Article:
Government of India is mulling to directly procure walnut and saffron from the growers across Kashmir. The proposed scheme would be on the lines of Market Intervention Scheme (MIS)—launched by the GoI—for apple growers earlier this year.
Union Finance Minister Nirmala Sitharaman recently said at an event in New Delhi that the scheme would ensure that growers get a better price for their yield. “The government has sought help from National Bank for Agriculture and Rural Development (NABARD) to roll out the new scheme,” a NABARD official told Greater Kashmir.
“As per directions of the Finance Ministry, modalities are being worked out. A team of our officials is scheduled to visit the Valley next month in connection with this proposed scheme,” the NABARD official added.
“The NABARD has been asked by Finance Ministry to provide ground -level facts regarding these agri-products. The ministry has also asked for figures, such as production quantity and surplus produce of saffron and walnut. It has also asked for appropriate price bracket which this harvest deserves,” the official said.
He said the GoI in this proposed market intervention scheme wants to also include the apricot grown in Ladakh. “The ministry had also proposed to bring peaches under this scheme but we have instead pitched pear (babugosha) to be provided MIS platform,” the official said.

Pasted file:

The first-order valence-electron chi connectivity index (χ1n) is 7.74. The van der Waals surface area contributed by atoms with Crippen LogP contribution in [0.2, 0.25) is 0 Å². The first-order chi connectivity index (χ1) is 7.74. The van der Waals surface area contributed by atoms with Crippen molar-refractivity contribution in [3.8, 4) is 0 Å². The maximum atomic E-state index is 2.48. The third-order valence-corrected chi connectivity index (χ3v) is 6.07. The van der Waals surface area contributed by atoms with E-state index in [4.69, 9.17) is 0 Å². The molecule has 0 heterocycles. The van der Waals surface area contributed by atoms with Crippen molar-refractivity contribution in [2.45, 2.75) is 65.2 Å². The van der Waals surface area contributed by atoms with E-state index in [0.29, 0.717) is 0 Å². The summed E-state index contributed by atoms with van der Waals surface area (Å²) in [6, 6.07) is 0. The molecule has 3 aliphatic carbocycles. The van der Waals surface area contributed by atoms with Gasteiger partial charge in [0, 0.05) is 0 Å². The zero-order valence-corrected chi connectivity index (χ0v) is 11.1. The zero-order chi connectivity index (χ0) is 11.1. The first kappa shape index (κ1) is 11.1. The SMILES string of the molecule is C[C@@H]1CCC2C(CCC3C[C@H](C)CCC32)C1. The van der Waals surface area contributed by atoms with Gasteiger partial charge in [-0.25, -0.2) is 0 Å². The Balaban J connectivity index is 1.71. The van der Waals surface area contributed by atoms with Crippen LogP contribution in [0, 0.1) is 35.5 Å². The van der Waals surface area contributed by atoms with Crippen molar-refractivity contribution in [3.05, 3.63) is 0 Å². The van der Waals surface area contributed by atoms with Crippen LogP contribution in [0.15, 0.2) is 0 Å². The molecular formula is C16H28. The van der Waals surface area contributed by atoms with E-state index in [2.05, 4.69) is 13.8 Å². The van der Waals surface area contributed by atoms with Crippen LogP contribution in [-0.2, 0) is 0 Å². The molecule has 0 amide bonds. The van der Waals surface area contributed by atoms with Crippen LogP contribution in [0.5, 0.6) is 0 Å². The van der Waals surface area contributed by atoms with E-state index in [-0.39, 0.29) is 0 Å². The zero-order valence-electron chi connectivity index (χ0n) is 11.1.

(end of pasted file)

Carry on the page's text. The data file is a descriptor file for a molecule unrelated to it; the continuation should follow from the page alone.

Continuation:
Meanwhile, reacting to the development walnut growers said if they are offered handsome prices, the proposed scheme can prove to be a breather for the local walnut industry, which is pitted against intense competition from imported walnut, especially California walnut and levy of Goods and Services Tax.
President Dry Fruit Association Kashmir Haji Bahadur Khan told Greater Kashmir that walnut growers who suffered 30-40 percent losses to walnut trees due to recent snowfall “desperately need some sort of government support.”
“A marketing platform such as MIS can help eradication of the middleman so that walnut grower who has been at the receiving end gets a good price for the produce,” Khan said.
Saffron growers said that government support in any form to revive the loss-hit saffron industry must be welcomed. After expecting a bumper crop this year, growers were hit by season’s first snowfall on 7 November, which caused 40 percent drop in annual production.
“We were expecting whopping 200 percent production this year. But our expectations were dashed by the snow,” said Abdul Majid Wani, president All Saffron Growers Association.
Another grower said the National Saffron Mission launched by Government of India in 2010 to rejuvenate the saffron crop has been unable serve its purpose. “The Mission was extended on several occasions but inter-departmental wrangling between Agriculture Department and Mechanical Engineering Department made the National Saffron Mission ineffective,” he added.